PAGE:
The Ninth Circuit's Prop 8 Ruling: Wh...

The Ninth Circuit's Prop 8 Ruling: What To Expect Tomorrow?

There are 29 comments on the www.towleroad.com story from Feb 6, 2012, titled The Ninth Circuit's Prop 8 Ruling: What To Expect Tomorrow?. In it, www.towleroad.com reports that:

The Ninth Circuit will issue a much-anticipated opinion in the Prop 8 case, Perry v. Brown, tomorrow... Today, I would like to preview the decision, answer some questions, and prepare us for the momentous events of tomorrow.

Join the discussion below, or Read more at www.towleroad.com.

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Since: Mar 09

Location hidden

#22 Feb 7, 2012
Rick in Kansas wrote:
<quoted text>This opinion is good for the states that already have marriage, or will pass it in the future, not so good for challenges to other state amendments. They went out of their way to point out that they weren't recognizing a right to marry someone of the same sex, only that once the right has been extended, it can't be taken away like they did.
I haven't finished glossing all the precedents cited, but didn't they use one of the Federal Decisions that said that Marriage IS a Federally protected Right of every Citizen?
Tucksun Jack

Tucson, AZ

#23 Feb 7, 2012
snyper wrote:
<quoted text>
I haven't finished glossing all the precedents cited, but didn't they use one of the Federal Decisions that said that Marriage IS a Federally protected Right of every Citizen?
In 1967 SCOTUS said that marriage was a FUNDAMENTAL RIGHT, and protected under the U.S. Constitution, in Loving v. Virginia.

In this latest decsion, I believe the appeals court cited Romer v. Evans.
Tucksun Jack

Tucson, AZ

#24 Feb 7, 2012
btw, I just read that the Prop. 8 supporters now face a deadline of February 28 to file an appeal.

Does anyone know IF the Prop 8 supporters ask the full 9th Circuit Court Of Appeals to hear the case, is there also a deadline for the court to say whether the will hear the appeal or not ?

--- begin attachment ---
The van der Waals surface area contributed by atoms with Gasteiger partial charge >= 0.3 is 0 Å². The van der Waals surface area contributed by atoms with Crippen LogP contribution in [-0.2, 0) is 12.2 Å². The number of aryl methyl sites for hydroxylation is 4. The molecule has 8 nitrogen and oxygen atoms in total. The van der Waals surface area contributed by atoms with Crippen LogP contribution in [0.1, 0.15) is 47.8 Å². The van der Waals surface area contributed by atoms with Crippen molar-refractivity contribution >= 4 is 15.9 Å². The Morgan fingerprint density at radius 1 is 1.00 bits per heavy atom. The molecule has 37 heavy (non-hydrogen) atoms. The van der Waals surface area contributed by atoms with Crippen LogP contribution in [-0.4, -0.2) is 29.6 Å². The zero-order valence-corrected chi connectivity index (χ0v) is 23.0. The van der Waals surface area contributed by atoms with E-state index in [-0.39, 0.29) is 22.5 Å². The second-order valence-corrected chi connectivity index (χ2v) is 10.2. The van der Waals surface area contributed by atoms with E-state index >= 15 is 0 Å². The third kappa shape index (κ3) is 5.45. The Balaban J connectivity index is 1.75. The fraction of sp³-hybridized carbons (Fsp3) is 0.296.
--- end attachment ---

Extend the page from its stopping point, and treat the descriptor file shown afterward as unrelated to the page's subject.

Also, I do not believe SCOTUS will agree to hear this case.

Since: Mar 09

Location hidden

#25 Feb 7, 2012
Tucksun Jack wrote:
btw, I just read that the Prop. 8 supporters now face a deadline of February 28 to file an appeal.
Does anyone know IF the Prop 8 supporters ask the full 9th Circuit Court Of Appeals to hear the case, is there also a deadline for the court to say whether the will hear the appeal or not ?
Also, I do not believe SCOTUS will agree to hear this case.
Yes, they have a period during which they must individually vote. I can't remember the timeframe precisely. It isn't very long, unlike SCOTUS Certiorary.
Tucksun Jack

Tucson, AZ

#26 Feb 7, 2012
snyper wrote:
<quoted text>
Yes, they have a period during which they must individually vote. I can't remember the timeframe precisely. It isn't very long, unlike SCOTUS Certiorary.
Assuming it's a reasonable timeframe (60 - 180 days maybe ?), we should be able to know for certain if marriages can begin again in Cali before the end of this year, as I do NOT think that SCOTUS will agree to hear this case if it is appealed to them.

Since: Mar 09

Location hidden

#27 Feb 8, 2012
Tucksun Jack wrote:
<quoted text>
Assuming it's a reasonable timeframe (60 - 180 days maybe ?), we should be able to know for certain if marriages can begin again in Cali before the end of this year, as I do NOT think that SCOTUS will agree to hear this case if it is appealed to them.